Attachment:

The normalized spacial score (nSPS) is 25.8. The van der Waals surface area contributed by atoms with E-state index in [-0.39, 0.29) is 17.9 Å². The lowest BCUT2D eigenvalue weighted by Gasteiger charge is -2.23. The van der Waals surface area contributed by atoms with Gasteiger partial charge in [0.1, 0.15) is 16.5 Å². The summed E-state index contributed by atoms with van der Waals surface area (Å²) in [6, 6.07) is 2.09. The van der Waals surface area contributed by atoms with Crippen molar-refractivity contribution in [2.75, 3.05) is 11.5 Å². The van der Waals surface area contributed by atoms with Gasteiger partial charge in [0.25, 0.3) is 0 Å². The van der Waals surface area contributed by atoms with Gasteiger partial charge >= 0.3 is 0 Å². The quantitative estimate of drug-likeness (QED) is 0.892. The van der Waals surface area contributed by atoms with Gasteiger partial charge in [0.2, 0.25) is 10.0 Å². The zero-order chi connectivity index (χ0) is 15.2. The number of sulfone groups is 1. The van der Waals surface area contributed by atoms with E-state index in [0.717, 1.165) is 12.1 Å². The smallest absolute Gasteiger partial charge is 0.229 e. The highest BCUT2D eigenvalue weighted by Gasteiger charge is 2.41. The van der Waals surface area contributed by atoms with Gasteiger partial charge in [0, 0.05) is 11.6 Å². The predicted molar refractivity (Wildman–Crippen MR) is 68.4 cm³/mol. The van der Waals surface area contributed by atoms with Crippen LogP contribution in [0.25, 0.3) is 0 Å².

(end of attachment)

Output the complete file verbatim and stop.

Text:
The normalized spacial score (nSPS) is 25.8. The van der Waals surface area contributed by atoms with E-state index in [-0.39, 0.29) is 17.9 Å². The lowest BCUT2D eigenvalue weighted by Gasteiger charge is -2.23. The van der Waals surface area contributed by atoms with Gasteiger partial charge in [0.1, 0.15) is 16.5 Å². The summed E-state index contributed by atoms with van der Waals surface area (Å²) in [6, 6.07) is 2.09. The van der Waals surface area contributed by atoms with Crippen molar-refractivity contribution in [2.75, 3.05) is 11.5 Å². The van der Waals surface area contributed by atoms with Gasteiger partial charge in [0.25, 0.3) is 0 Å². The van der Waals surface area contributed by atoms with Gasteiger partial charge >= 0.3 is 0 Å². The quantitative estimate of drug-likeness (QED) is 0.892. The van der Waals surface area contributed by atoms with Gasteiger partial charge in [0.2, 0.25) is 10.0 Å². The zero-order chi connectivity index (χ0) is 15.2. The number of sulfone groups is 1. The van der Waals surface area contributed by atoms with E-state index in [0.717, 1.165) is 12.1 Å². The smallest absolute Gasteiger partial charge is 0.229 e. The highest BCUT2D eigenvalue weighted by Gasteiger charge is 2.41. The van der Waals surface area contributed by atoms with Gasteiger partial charge in [0, 0.05) is 11.6 Å². The predicted molar refractivity (Wildman–Crippen MR) is 68.4 cm³/mol. The van der Waals surface area contributed by atoms with Crippen LogP contribution in [0.25, 0.3) is 0 Å².